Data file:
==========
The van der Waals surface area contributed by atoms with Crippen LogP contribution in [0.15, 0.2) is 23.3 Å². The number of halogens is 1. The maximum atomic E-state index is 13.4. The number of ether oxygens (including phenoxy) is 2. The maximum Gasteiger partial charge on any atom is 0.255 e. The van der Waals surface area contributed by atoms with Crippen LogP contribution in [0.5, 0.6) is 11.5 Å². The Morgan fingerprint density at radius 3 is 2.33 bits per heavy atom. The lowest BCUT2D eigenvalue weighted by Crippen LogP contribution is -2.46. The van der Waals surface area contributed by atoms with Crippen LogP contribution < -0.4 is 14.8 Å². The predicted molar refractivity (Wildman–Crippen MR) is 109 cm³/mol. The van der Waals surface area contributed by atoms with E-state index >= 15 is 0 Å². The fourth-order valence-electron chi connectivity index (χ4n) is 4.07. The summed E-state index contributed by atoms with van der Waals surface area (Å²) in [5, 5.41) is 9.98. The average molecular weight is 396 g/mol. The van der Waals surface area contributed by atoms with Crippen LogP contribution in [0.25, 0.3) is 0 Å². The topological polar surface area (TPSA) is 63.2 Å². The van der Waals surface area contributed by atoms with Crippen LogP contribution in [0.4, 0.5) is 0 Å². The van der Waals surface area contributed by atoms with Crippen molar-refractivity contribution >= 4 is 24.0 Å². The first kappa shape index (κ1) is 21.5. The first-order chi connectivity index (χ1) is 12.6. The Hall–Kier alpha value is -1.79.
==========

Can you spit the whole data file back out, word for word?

The van der Waals surface area contributed by atoms with Crippen LogP contribution in [0.15, 0.2) is 23.3 Å². The number of halogens is 1. The maximum atomic E-state index is 13.4. The number of ether oxygens (including phenoxy) is 2. The maximum Gasteiger partial charge on any atom is 0.255 e. The van der Waals surface area contributed by atoms with Crippen LogP contribution in [0.5, 0.6) is 11.5 Å². The Morgan fingerprint density at radius 3 is 2.33 bits per heavy atom. The lowest BCUT2D eigenvalue weighted by Crippen LogP contribution is -2.46. The van der Waals surface area contributed by atoms with Crippen LogP contribution < -0.4 is 14.8 Å². The predicted molar refractivity (Wildman–Crippen MR) is 109 cm³/mol. The van der Waals surface area contributed by atoms with E-state index >= 15 is 0 Å². The fourth-order valence-electron chi connectivity index (χ4n) is 4.07. The summed E-state index contributed by atoms with van der Waals surface area (Å²) in [5, 5.41) is 9.98. The average molecular weight is 396 g/mol. The van der Waals surface area contributed by atoms with Crippen LogP contribution in [0.25, 0.3) is 0 Å². The topological polar surface area (TPSA) is 63.2 Å². The van der Waals surface area contributed by atoms with Crippen LogP contribution in [0.4, 0.5) is 0 Å². The van der Waals surface area contributed by atoms with Crippen molar-refractivity contribution >= 4 is 24.0 Å². The first kappa shape index (κ1) is 21.5. The first-order chi connectivity index (χ1) is 12.6. The Hall–Kier alpha value is -1.79.